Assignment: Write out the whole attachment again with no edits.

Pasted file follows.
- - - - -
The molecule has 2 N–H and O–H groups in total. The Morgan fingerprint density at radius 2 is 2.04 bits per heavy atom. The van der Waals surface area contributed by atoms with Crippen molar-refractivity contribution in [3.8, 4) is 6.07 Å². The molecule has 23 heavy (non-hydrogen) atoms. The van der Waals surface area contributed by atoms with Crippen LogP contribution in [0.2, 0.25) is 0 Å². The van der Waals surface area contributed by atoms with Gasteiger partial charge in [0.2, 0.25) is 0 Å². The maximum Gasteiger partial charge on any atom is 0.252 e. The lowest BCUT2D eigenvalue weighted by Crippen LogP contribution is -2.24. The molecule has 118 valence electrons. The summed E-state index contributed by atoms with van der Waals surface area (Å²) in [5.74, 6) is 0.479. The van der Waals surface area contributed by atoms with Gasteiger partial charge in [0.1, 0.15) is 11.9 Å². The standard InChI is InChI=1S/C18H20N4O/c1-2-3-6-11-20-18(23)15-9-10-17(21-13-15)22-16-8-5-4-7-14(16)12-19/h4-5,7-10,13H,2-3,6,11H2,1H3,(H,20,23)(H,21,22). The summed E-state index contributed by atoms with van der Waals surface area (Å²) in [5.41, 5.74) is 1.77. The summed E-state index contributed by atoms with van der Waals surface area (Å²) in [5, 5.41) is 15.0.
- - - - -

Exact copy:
The molecule has 2 N–H and O–H groups in total. The Morgan fingerprint density at radius 2 is 2.04 bits per heavy atom. The van der Waals surface area contributed by atoms with Crippen molar-refractivity contribution in [3.8, 4) is 6.07 Å². The molecule has 23 heavy (non-hydrogen) atoms. The van der Waals surface area contributed by atoms with Crippen LogP contribution in [0.2, 0.25) is 0 Å². The van der Waals surface area contributed by atoms with Gasteiger partial charge in [0.2, 0.25) is 0 Å². The maximum Gasteiger partial charge on any atom is 0.252 e. The lowest BCUT2D eigenvalue weighted by Crippen LogP contribution is -2.24. The molecule has 118 valence electrons. The summed E-state index contributed by atoms with van der Waals surface area (Å²) in [5.74, 6) is 0.479. The van der Waals surface area contributed by atoms with Gasteiger partial charge in [0.1, 0.15) is 11.9 Å². The standard InChI is InChI=1S/C18H20N4O/c1-2-3-6-11-20-18(23)15-9-10-17(21-13-15)22-16-8-5-4-7-14(16)12-19/h4-5,7-10,13H,2-3,6,11H2,1H3,(H,20,23)(H,21,22). The summed E-state index contributed by atoms with van der Waals surface area (Å²) in [5.41, 5.74) is 1.77. The summed E-state index contributed by atoms with van der Waals surface area (Å²) in [5, 5.41) is 15.0.